Abbas I of Egypt
Abbas Helmy I of Egypt (also known as Abbas Pasha, Arabic: عباس الأول, Turkish: I. Abbas Hilmi Paşa 1 July 1812 – 13 July 1854) was the Wāli of Egypt and Sudan. He was a son of Tusun Pasha, and a grandson of Muhammad Ali, founder of the reigning Muhammad Ali Dynasty of Egypt and Sudan. The Chambers Biographical Dictionary says of him: "[b]igoted and sensual, he did much to undo the progress made under Muhammad Ali."
|Abbas Helmy I|
|Wāli of Egypt and Sudan|
|Reign||10 November 1848-13 July 1854|
|Born||1 July 1812|
|Died||13 July 1854 (aged 42)|
|Issue||Damad Prince Ibrahim Ilhamy Pasha|
|Arabic||عباس حلمي الأول|
|Dynasty||Muhammad Ali Dynasty|
According to al-Jabarti, the leading historian of this time period, Abbas I was born in Cairo while his father, Tosun Pasha, was in the Hejaz fighting against the Wahabist movement. As a young man, he fought in the Levant under his uncle Ibrahim Pasha in the Syrian War. Muhammad Ali Pasha was removed from office on 1 September 1848, on account of mental weakness. He was replaced by his son Ibrahim Pasha, who reigned briefly as Regent of Egypt and Sudan from 1 September 1848 until his death on 10 November 1848. The death of Ibrahim made Abbas I, in turn, Regent of Egypt and Sudan from 10 November 1848 until 2 August 1849 (the date of Muhammad Ali Pasha's death), at which time Abbas became the reigning Wali of Egypt and Sudan until 13 July 1854.
Ruler of EgyptEdit
Abbas has been often described as a mere voluptuary, but Nubar Pasha spoke of him as a true gentleman of the "old school". He was seen as reactionary, morose, and taciturn, and spent nearly all his time in his palace. He undid, as far as lay in his power, the works of his grandfather, both good and bad. Among other things he abolished trade monopolies, closed factories and schools, and reduced the strength of the region's army to 9,000 men. He also shut down construction of the Delta Dam and opposed the construction of the Suez Canal.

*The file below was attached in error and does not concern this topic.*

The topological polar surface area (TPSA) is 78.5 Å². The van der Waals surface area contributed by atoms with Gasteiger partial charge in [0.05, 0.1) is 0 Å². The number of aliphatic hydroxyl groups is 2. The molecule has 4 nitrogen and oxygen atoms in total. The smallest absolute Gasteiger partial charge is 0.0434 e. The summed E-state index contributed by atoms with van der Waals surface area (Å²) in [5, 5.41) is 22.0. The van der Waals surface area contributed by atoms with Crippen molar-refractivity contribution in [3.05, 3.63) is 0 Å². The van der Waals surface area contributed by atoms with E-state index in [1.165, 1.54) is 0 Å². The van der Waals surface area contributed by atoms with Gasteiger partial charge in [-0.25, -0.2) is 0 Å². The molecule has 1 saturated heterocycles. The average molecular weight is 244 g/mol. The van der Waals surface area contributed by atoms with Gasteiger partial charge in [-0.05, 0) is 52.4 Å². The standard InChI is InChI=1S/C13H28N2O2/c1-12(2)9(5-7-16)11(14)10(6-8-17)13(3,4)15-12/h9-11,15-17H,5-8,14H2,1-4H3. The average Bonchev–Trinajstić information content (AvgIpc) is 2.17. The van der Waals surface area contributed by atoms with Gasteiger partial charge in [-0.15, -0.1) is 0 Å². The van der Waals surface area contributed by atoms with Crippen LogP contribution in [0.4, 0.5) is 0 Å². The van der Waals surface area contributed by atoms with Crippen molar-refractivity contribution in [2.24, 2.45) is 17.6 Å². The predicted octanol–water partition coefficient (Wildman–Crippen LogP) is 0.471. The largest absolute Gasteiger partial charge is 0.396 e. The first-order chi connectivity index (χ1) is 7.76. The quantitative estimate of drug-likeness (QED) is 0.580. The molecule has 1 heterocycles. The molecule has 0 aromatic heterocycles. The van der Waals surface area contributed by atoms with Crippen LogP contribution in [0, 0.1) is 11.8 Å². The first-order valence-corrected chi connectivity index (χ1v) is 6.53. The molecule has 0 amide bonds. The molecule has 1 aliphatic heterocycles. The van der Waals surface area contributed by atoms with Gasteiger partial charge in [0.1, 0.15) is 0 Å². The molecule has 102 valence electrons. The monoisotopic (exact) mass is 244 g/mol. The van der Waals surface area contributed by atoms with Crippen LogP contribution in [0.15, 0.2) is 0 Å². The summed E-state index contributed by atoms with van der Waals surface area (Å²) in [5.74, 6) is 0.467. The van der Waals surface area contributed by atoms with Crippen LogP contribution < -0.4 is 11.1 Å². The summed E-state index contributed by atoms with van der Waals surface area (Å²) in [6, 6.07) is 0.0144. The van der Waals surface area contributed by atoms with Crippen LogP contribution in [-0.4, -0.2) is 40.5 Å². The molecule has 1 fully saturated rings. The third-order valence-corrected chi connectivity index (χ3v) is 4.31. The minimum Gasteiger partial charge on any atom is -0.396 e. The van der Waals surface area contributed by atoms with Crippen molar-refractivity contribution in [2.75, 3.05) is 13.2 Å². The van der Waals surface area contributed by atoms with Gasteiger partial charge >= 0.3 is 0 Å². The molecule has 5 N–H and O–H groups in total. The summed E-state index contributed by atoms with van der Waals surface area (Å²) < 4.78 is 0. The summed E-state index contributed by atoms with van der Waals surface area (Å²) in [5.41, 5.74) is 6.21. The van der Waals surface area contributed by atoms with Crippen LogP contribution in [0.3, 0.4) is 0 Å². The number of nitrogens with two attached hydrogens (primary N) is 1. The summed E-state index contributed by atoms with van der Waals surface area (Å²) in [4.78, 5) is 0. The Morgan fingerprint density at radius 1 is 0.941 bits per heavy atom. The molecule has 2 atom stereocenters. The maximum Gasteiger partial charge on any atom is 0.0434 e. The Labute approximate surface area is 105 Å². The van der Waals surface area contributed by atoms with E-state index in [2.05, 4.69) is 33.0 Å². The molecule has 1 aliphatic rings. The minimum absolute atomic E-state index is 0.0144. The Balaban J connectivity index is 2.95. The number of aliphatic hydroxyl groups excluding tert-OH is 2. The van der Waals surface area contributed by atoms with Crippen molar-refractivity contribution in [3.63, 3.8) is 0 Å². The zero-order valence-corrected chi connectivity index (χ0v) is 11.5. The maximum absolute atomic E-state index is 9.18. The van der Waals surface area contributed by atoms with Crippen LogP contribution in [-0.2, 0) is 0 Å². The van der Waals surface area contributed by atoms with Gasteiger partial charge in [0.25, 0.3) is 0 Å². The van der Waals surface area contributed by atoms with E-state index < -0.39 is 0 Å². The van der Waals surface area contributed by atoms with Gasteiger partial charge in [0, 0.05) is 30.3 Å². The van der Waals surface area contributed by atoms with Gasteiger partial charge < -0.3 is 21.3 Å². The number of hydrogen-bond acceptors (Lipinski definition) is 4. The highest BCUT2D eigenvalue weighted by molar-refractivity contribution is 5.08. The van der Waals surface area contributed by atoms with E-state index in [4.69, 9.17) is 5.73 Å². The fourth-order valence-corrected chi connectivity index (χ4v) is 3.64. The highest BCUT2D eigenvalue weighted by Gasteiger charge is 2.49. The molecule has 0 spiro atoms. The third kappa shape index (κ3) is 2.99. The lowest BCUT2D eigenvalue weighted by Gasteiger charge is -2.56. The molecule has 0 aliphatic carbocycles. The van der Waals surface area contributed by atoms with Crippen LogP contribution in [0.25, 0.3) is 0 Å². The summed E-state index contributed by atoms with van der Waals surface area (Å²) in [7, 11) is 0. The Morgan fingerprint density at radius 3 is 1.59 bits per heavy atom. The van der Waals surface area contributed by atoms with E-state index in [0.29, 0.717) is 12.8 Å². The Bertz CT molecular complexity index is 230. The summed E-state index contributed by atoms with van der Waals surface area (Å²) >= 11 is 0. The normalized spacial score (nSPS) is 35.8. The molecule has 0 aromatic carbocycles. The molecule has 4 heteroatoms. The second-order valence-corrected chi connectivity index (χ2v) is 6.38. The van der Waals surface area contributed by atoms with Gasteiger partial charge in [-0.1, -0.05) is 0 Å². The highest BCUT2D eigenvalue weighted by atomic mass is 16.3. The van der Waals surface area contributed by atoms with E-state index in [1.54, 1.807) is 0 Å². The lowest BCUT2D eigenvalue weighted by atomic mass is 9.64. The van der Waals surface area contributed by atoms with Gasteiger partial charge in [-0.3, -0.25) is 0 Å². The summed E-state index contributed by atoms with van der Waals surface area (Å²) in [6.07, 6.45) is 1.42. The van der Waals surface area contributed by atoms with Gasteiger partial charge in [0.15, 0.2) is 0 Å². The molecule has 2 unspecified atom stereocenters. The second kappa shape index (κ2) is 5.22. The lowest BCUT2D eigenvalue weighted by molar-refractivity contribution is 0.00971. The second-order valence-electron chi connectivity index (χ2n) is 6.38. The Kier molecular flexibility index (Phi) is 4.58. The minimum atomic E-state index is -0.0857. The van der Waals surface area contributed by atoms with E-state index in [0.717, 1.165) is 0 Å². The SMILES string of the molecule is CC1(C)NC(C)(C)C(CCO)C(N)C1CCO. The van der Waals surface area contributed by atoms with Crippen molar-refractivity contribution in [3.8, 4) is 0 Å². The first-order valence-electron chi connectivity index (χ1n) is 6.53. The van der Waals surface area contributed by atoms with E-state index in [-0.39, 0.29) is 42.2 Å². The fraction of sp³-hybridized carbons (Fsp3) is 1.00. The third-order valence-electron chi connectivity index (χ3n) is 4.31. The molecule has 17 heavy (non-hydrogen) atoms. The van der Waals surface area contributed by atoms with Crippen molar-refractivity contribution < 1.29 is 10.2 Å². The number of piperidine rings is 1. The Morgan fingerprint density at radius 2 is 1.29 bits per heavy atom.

He was inaccessible to adventurers bent on plundering Egypt and Sudan of riches, and kicked out all foreign business; however at the insistence of the British government, he allowed the construction of a railway from Alexandria to Cairo, in return the British assisted him in a dispute with the Ottoman Empire. due to his policies to Europeans and their influence, he was not liked by them and in time his reputation was exaggerated and demonized to portray him as worse than he actually was. After he died the number of Europeans in Egypt rose drastically from 3,000, in 1850, to 90,000, in 1882, and 200,000 by 1900.
Among his personal interests was the breeding of Arabian horses, said to be the overriding passion of Abbas' life, and his development and acquisition of quality bloodlines was of immense influence upon the modern horse breed. He continued a breeding program begun by Muhammad Ali. Muhammad Ali and Abbas I both recognized the unique characteristics and paid careful attention to bloodlines of the horses bred by the Bedouin. At age 23, Abbas had been put in charge of the horse breeding program of his grandfather. Upon becoming Wali, Abbas I accumulated additional horses and carefully documented the histories of the animals and their bloodlines in writing, records which have been preserved into the present day. Through a connection with Faisal Ibn Saud, for whom Abbas was said to have engineered an escape from a prison where he had been held, Abbas obtained a number of horses from the Nejd. He also paid very high prices for mares of the best bloodlines from the Anazeh people. He built extensive stables for these horses in three different locations, including a stud farm said to have cost £1,000,000 to build, and hired native Bedouin caretakers to oversee the care of the horses and to maintain information on their bloodlines. He also spared no expense in the care of horses, at one farm keeping 300 camels available to provide extra milk for the young foals.